1 Mergers and Acquisitions of Investment Managers: Fund and Board Consolidation Copyright 2004 Dechert LLP. All rights reserved. Materials have been abridged from laws, court decisions, and administrative rulings and should not be considered as legal opinions on specific facts or as a substitute for legal counsel. by Jon S. Rand, J. Stephen King, Jr., and Mary C. Carty Dechert LLP September 2002 This article is reprinted with permission from page 17 of the September 2002, Vol. 9, No. 9 edition of The Investment Lawyer 2002 Aspen Publishers, Inc. (www.aspenpub.com).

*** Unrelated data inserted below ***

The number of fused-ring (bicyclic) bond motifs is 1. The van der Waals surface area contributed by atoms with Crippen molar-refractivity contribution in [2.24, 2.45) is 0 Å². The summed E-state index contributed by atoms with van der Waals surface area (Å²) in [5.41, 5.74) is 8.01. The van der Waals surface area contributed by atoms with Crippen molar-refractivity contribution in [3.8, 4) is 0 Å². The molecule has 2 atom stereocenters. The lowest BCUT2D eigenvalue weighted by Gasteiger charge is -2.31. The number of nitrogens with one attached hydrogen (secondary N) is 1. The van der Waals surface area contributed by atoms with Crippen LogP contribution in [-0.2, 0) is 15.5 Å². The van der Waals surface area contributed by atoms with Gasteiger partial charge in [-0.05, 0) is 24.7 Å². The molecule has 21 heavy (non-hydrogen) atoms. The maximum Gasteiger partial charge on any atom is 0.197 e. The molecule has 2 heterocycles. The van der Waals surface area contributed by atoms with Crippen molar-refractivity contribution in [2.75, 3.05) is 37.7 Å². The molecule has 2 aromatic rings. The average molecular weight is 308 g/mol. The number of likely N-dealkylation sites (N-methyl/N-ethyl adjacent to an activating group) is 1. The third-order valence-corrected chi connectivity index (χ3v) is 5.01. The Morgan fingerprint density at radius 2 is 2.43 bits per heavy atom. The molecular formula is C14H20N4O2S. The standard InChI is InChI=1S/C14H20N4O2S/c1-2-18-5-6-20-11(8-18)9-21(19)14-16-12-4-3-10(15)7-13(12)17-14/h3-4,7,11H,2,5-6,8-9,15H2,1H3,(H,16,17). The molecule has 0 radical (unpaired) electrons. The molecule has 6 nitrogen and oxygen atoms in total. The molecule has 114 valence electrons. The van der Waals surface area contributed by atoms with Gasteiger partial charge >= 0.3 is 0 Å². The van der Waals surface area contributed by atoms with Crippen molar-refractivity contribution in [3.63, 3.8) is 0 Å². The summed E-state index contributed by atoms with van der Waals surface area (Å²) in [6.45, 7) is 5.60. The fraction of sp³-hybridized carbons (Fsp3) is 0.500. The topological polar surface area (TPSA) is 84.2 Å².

2 Mergers and Acquisitions of Investment Managers: Fund and Board Consolidation by Jon S. Rand, J. Stephen King, Jr., and Mary C. Carty This is Part Ill in a three-part series addressing selected issues in investment management merger and acquisition transactions. Part I of this series reviewed the situations under which a merger or acquisition involving an investment manager may trigger an assignment of an investment advisory agreement under the Investment Company Act of 1940 as amended (1940 Act), and the Investment Advisers Act of 1940, as amended, giving rise to the necessity for approval by both a fund s governing board (board) and the fund s shareholders of a new advisory agreement between the fund and the investment adviser Part II addressed fund governance issues in the context of mergers or acquisitions of investment advisers, specifically the responsibilities and duties of the board with respect to the approval of a new investment advisory agreement and a new underwriting agreement. Part III addresses fund and board consolidation following a fund manager merger or acquisition. Business Considerations und reorganizations frequently F follow acquisitions of investment advisers. A variety of business objectives motivate mergers of funds following the acquisition of an investment adviser, most often combining fund complexes and otherwise eliminating duplicative products. Following the acquisition of one investment adviser by another adviser or a diversified financial services company, the surviving or newly affiliated advisers may manage a number of funds with similar investment objectives or strategies. The enterprise may wish to merge similar funds in an effort to rationalize its products and avoid confusing investors. Merging similar funds also may enable the investment adviser to manage the assets of the funds more efficiently, with the resultant larger asset base permitting greater diversification, more Jon S. Rand is a partner, and J. Stephen King, Jr. is an associate, with Dechert. Mary C. Carty is an associate with Willkie Farr & Gallagher. Portions of this article appeared in conference materials presented at the Investment Company Institute s 2002 Mutual Funds and Investment Management Conference. Copyright 2002 Jon S. Rand, J. Stephen King, Jr., and Mary C. Carty. All rights reserved. meaningful positions in attractive investments, and greater attention from brokers and underwriters. In addition, the larger asset size of the combined fund may result in a lower expense ratio than the predecessor funds, as fixed expenses are spread over a larger asset base. The combined fund s expense ratio also may be reduced to the extent that the fund s agreements with service providers provide for breakpoints in the fee percentage as the fund s assets increase. In addition to the obvious benefit to the funds, a lower expense ratio also may benefit the investment adviser by improving performance, which may lead to an increase in assets and higher advisory fees, and by minimizing fee waivers or expense reimbursements that may be in effect. An investment adviser also may wish to merge funds in an effort to eliminate funds with lagging performance records. The Staff of the Securities and Exchange Commission (SEC) has taken the position that, in the context of a fund merger, the surviving fund may carry forward the performance record of the predecessor fund that is the accounting survivor of the merger that is, the fund whose financial statements will be carried forward. The accounting survivor of a fund merger is the predecessor fund that most closely resembles the surviving fund. 1 In determining which predecessor fund the surviving fund most closely resembles, the following factors, among others, should be This article is reprinted with permission from page 17 of the September 2002, Vol. 9, No. 9 edition of The Investment Lawyer 2002 Aspen Publishers, Inc. (www.aspenpub.com).